BEIRUT, Lebanon — A court in Germany convicted a former Syrian security officer on Wednesday of aiding and abetting crimes against humanity for his role in arresting and transporting protesters to an interrogation center known for torture nearly a decade ago.
The defendant, Eyad al-Gharib, was sentenced to four and a half years in prison in a case that rights groups have hailed as a landmark in the effort to ensure justice for crimes committed by Syrian officials during the country’s civil war.
As the Syrian war nears its 10th anniversary, the country is sinking into a profound economic crisis, with poverty and hunger spreading. But President Bashar al-Assad remains in power.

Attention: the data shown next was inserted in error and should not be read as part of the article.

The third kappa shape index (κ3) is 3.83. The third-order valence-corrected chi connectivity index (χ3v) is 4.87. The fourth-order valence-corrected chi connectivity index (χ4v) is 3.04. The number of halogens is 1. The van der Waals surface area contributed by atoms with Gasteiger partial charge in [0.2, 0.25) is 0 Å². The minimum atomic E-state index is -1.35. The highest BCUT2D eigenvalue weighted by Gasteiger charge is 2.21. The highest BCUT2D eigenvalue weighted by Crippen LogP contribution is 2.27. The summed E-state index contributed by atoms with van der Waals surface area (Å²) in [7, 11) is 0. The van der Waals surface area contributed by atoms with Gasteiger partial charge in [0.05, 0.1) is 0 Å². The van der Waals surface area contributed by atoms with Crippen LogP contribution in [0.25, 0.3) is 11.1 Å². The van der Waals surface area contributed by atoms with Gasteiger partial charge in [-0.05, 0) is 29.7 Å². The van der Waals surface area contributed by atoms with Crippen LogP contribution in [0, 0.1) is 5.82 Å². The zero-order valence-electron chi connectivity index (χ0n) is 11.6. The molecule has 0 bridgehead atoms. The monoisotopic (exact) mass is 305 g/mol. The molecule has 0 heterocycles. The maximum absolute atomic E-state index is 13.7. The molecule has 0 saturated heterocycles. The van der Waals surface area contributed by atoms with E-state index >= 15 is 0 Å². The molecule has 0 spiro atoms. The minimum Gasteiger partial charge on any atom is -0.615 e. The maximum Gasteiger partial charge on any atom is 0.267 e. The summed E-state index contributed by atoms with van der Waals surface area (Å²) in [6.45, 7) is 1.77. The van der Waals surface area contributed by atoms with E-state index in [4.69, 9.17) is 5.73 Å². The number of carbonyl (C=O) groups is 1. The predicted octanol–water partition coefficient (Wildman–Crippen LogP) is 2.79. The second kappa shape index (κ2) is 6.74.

A sense of hopelessness about achieving justice within Syria has led rights campaigners to focus on European courts, many of which can try foreigners for war crimes under the principle of universal jurisdiction.
Often working with Syrian refugees in Europe, the groups have identified suspects who have also sought refuge in Europe and tracked down witnesses to testify about crimes committed in Syria.
While European courts had previously sentenced low-ranking Syrian soldiers, Wednesday’s case was the first in which such a court has convicted a former Syrian official over crimes against humanity.
Mr. al-Gharib, 44, entered Germany in April 2018 and was arrested along with a midlevel Syrian intelligence officer, Anwar Raslan, in February 2019.
The two men were put on trial together at the Higher Regional Court in Koblenz in April 2020, but Mr. al-Gharib’s case was peeled off this month because the prosecution had no more evidence to present against him. Mr. Raslan’s trial continues.
Melissa Eddy contributed reporting from Berlin.